John Lewis plans to begin charging some customers who pick up online orders in stores. Competitor Marks & Spencer will expand its free click-and-collect ...
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Sharples says the ability to exploit content for competitive advantage was a primary reason the founders of Garden.com chose to launch a business in that market. “You need to provide a lot of information at the point of sale, such as how tall a plant grows, the amount of sun it needs and what companion plants you can grow along with it,” she says. “People need that information to make sure they are buying the right things.”
Keeping the checkout nearby
TravelSmith solved its content issues by creating the Travel Center, a special section that provides travel-related information ranging from suggested packing lists for specific types of trips to the wonders and hazards of various travel destinations. Reardon says the Travel Center-along with another feature called Ask an Outfitter-helps Travel-Smith maintain the reputation as travel experts that its catalog established. These features also provide additional opportunities for selling products through the strategic placement of product links within the content.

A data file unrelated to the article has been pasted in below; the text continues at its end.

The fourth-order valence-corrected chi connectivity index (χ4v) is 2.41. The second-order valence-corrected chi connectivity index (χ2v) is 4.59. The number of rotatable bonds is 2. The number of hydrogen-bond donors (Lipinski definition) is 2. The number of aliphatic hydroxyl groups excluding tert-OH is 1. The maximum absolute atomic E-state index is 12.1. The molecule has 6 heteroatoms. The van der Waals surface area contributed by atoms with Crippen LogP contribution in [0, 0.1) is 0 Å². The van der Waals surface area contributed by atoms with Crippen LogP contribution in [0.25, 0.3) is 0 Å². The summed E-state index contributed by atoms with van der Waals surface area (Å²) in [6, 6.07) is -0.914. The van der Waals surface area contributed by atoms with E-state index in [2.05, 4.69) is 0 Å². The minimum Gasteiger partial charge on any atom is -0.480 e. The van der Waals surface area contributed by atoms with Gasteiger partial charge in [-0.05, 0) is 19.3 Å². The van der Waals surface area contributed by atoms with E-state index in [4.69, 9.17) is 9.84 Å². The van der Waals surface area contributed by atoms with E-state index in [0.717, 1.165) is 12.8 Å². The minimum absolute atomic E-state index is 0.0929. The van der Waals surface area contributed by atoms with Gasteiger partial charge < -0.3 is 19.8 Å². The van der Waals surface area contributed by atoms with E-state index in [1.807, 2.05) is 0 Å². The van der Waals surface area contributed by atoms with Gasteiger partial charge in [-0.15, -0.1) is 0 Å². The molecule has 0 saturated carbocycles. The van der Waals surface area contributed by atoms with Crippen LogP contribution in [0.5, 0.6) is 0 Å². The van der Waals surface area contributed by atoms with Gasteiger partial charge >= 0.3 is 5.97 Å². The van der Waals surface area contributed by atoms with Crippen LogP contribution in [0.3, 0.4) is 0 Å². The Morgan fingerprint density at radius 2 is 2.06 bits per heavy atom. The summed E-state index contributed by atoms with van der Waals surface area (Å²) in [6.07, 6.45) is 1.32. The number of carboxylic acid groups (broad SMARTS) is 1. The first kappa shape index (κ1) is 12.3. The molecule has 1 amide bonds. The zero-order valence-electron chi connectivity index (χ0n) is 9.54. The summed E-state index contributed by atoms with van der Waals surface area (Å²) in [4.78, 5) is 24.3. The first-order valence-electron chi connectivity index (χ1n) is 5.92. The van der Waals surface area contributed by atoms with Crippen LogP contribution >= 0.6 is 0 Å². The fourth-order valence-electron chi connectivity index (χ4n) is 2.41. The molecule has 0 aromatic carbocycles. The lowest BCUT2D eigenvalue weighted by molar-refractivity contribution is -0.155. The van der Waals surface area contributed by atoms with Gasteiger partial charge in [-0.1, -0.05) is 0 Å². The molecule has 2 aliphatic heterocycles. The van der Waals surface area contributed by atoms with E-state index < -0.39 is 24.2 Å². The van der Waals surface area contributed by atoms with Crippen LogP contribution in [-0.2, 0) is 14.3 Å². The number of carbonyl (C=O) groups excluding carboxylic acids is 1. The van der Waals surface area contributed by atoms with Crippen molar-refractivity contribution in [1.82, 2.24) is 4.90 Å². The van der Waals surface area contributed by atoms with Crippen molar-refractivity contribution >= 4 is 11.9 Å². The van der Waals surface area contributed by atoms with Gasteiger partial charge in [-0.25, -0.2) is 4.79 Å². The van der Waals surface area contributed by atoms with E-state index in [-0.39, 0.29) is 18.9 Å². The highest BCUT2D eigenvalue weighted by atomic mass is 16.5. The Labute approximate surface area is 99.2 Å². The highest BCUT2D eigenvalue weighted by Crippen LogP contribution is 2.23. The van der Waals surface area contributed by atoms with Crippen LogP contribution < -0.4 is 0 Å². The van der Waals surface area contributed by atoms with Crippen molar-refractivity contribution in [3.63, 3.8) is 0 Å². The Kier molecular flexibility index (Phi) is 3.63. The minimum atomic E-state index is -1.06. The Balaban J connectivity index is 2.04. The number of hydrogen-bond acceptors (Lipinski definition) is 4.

In developing a content strategy, Calvin says it is crucial to keep a checkout link close at hand, so consumers can switch to buying mode whenever they wish. “Even though you are operating online, you are still running a retail business,” she says. “So you have to make sure that your customers understand that they are in a store, and not in a museum or a circus that happens to sell a few things.”
Sidney Hill Jr. is an Albuquerque, N.M.-based freelance business writer.
The Keys to Successful Content
- Don’t get in the way of buying
- Be specific to products the site sells
- Hire an in-house staff
- Target content to various audiences
- Compartmentalize information
- Keep the checkout link close at hand